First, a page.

Employers are required to complete I-9 forms and E-verify for all new hires, and to re-verify those employees who have expiring work authorization during the COVID-19 crisis. On March 20, 2020, the Department of Homeland Security (DHS) announced temporary flexibility for employers completing Form I-9s, by delaying in-person, physical inspection of original documents. The temporary fix allows an employer who is observing social distancing, governmental stay-at-home orders, or company remote work policies, to inspect a document remotely in the form of a scan, fax, or video link.

The relaxation of physical inspection of documents only applies to employers who have documented their telecommuting policy as a response to COVID-19. As such, to avail itself of the truly remote process, an employer must have a workforce that is entirely remote. If workers are physically present at a work location, this process if not available. There are additional requirements in documenting the review of employees' identity and authorization documents in Section 2 of the Form I-9, as well as a requirement to conduct an in-person inspection of the documents once normal business operations resume. Proper documentation of the policies and processes are important for demonstrating "good faith" efforts to comply with the temporary flexible requirements. These relaxed measures are set to expire on May 20, 2020 or within three business days after the termination of the COVID-19 as a national emergency, whichever comes first. All I-9s completed using the relaxed guidance should be noted with a "COVID-19" in the Additional Information field located in Section 2 of the I-9 form.

Perfecting I-9s Following RTW

Once an employer resumes ordinary business operations with some employees physically returning to the employer's place of business, employers will need to take steps to "perfect" I-9s for employees hired during the pandemic, within three business days. The employer will need to inform all employees with COVID-19 completed I-9s that an in-person meeting to physically review the original identity and employment authorization documents is required. As always, for remote hiring of employees, employers may use a third-party (non-employee) to act as an authorized representative to execute the responsibilities of the employer in completing the I-9. The Additional Information Field in Section 2 will be completed with "documents physically examined" date and initialed by the employer's agent who examined the documents. Employers will need to consider the totality of the situation to determine the safest choice and time to perfect the I-9 with a physical review of the documents. Documenting the employer's social distancing protocols will be critical if a business is subject to a DHS investigation.

As employers start planning to return some or all of their workforce to a worksite, employers should take the following steps to help mitigate risks:

  • Draft a file memo for any I-9s, print or electronic, that were created during the period of the COVID-19 national emergency which deviated from the standard I-9 procedures, requirements, and retention protocols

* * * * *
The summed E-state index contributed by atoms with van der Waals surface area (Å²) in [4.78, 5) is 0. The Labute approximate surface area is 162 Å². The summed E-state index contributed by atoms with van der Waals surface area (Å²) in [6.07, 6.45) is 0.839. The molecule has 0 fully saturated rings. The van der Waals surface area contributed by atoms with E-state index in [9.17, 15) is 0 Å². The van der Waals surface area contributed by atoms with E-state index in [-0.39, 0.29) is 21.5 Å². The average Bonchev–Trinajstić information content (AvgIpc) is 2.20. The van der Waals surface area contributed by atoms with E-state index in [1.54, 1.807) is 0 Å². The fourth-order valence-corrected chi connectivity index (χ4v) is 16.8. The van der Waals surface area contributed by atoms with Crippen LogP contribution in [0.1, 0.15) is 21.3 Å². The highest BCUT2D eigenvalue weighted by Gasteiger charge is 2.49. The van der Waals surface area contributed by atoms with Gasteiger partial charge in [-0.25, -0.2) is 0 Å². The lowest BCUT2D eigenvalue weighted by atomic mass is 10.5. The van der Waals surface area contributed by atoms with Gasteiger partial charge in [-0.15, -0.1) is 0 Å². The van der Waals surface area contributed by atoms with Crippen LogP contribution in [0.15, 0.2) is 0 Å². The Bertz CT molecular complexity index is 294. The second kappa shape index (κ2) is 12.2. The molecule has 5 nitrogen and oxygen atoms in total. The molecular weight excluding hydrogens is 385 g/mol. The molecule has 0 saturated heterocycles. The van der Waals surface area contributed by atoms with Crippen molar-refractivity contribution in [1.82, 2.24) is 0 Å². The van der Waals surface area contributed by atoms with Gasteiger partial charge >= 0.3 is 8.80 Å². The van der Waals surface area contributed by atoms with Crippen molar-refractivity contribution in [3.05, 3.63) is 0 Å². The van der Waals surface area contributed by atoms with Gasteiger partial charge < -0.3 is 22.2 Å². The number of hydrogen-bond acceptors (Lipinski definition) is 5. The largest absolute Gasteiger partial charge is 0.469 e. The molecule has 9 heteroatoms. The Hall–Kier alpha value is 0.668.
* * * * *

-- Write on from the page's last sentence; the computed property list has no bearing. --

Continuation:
• The immigration file should contain the DHS’s relaxed compliance guidance, the employer's COVID-19 work from home policy, the date the employer commenced return to work protocols, even if limited in scope, and a list of I-9s completed during COVID-19
  • Maintain a list of all employees hired during the period from March 20, 2020 to May 20, 2020 or when the national emergency due to COVID-19 is declared over
  • Use a spreadsheet to track employees whose verification documents are expiring and are subject to reverification for employment authorization, to help determine which employees should be contacted within three days of normal business operations or the end of the national emergency for reverification

If a business was closed and operations were fully suspended, then timeliness requirements for completing Form I-9s will be tolled until the business resumes normal operations. If the business is operational through telecommuting or working from home arrangements, however, tolling is not available.


Getting back to work after the initial COVID-19 pandemic wave is almost certainly going to bring changes to pre-pandemic work policies, procedures and practices. The number and types of changes depend largely on the nature of the business's work and its workplace conditions. While employers have much to consider in implementing new policies, compliance with any ongoing state and local sheltering or distancing orders, following the guidance of the CDC, OSHA and other government sources, and complying with new and old employment laws – employers cannot comply with the myriad of mandated and suggested changes to doing business without also undertaking proper workforce training.

Employers should consider training on the following topics:

  • New federal employee benefits (Families First Coronavirus Relief Act (FFCRA) paid sick leave and expanded Family and Medical Leave) where applicable, and recognizing and appropriately responding to employees' requests for paid leave
  • New safety procedures including social distancing, PPE use, contact logging, sanitizing, hygiene, etc.
  • OSHA requirements and CDC and other guidance including an explanation of why measures are being implemented, how to execute the new rules and considerations, and how to be vigilant identifying and reporting safety concerns
  • Recognizing and responding to actionable complaints and potential retaliation related to COVID-19
  • Recognizing FMLA and ADA requests in the context of COVID-19 (particularly those related to anxiety about returning to work)